Is it possible for use to apply a potential or magnetic field to the surface of the media, so that the light being reflected out of the plane of incident?

i.e. Compare to an initial "vertical" plane of incident normal to the surface, the reflected beam also had a $\phi$ angle changes in terms of polar sphere coordinate.

(Please ignore diffraction for now, just simple reflection. Use a beam of single wavelength.)


For sure when the fields are not too strong you always get that the reflected beam lies in the same plane containing the incident beam and the normal to the surface. With strong fields I am not sure you can take plane waves as a solution, there may be non negligible quantum corrections (see for instance the Euler-Heisenberg Lagrangian https://en.wikipedia.org/wiki/Euler%E2%80%93Heisenberg_Lagrangian).

Back on topic with the weak field, the result follows from the Maxwell equations written at the interface of the two media. You can find details here https://en.wikipedia.org/wiki/Snell%27s_law#Derivation_from_Maxwell's_Equations .

In order to violate this condition I think you need at least a non-homogeneous medium, or some other non linearity (an instance of this could be perhaps strong fields, which can also make the homogeneous medium approximation insufficient).

  • $\begingroup$ I think you are missing the point. It doesn't matter weak/strong, none of your solution included interaction term, thus did not answer the question. In EMM, the description was through the changes of propagation vector $k$, in dynamics and quantum, you didn't explain why the momentum remain the same bases as well. $\endgroup$ – ShoutOutAndCalculate Apr 2 '19 at 14:04
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    $\begingroup$ @user9976437 What is "EMM"? If this answer misses the point, I would suggest clarifying the question. I'm no longer sure what you are asking. $\endgroup$ – garyp Apr 2 '19 at 14:23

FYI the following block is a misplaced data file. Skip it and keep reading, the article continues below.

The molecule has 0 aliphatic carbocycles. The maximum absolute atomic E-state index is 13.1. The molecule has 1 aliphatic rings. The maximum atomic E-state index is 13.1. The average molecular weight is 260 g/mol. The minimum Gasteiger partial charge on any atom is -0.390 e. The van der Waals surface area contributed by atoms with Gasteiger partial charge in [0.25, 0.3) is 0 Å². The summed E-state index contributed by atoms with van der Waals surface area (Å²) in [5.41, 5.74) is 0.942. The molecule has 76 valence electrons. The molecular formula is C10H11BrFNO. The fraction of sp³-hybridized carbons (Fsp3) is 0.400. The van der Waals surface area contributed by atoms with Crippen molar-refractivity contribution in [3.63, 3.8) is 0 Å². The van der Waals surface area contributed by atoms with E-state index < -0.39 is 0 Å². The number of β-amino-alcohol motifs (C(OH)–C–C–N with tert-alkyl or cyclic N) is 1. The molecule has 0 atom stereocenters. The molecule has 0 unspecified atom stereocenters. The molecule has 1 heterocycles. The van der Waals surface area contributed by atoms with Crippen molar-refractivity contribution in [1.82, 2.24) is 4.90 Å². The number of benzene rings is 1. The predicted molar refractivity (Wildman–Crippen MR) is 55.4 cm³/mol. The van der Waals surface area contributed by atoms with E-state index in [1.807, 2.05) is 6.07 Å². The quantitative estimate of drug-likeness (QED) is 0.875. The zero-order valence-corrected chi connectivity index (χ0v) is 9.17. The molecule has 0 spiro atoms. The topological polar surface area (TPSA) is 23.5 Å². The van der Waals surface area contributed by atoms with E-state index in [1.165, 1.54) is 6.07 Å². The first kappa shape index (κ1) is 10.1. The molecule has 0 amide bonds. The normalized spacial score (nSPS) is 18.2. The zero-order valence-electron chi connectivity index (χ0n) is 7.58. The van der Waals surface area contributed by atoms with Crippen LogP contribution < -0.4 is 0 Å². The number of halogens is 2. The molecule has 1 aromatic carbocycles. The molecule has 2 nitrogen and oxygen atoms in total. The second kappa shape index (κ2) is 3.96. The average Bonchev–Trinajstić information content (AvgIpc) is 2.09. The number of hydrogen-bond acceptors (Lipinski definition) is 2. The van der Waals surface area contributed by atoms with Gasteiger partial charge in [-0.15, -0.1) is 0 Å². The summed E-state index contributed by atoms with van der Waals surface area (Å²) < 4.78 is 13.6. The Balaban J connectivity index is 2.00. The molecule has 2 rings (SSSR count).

• $\begingroup$ @user9976437 your comment is not clear, sorry; If you can, please edit it. I directed you to a source with good details about the computations. Since with extremely strong fields there is an effective interaction of the photons with the fields, the fact that the field is relatively weak does matter. Infact there is no guarantee that you still have plane waves propagating, when a very strong field is present. Check the wiki link about Snell's law that I wrote above, you should find all the details you need. Hope this helps $\endgroup$ – AoZora Apr 2 '19 at 17:04
  • $\begingroup$ @france95 Unfortunately, the derivation of snell's law had an assumption that three rays lies in the plane of incident, but that not necessary the case. I couldn't find a good answer for reflection. But as to reject you comment of interaction, diffraction(which I didn't want to get into here) was an excellent case, and acoustic-optic effect allowed the addition of momentum. Basically, I want to proof the interaction of reflection, and proof that if it's possible to reflect the ray out of "usual incident plane". The first link was for transportation and did not have the boundary condition. $\endgroup$ – ShoutOutAndCalculate Apr 3 '19 at 14:51

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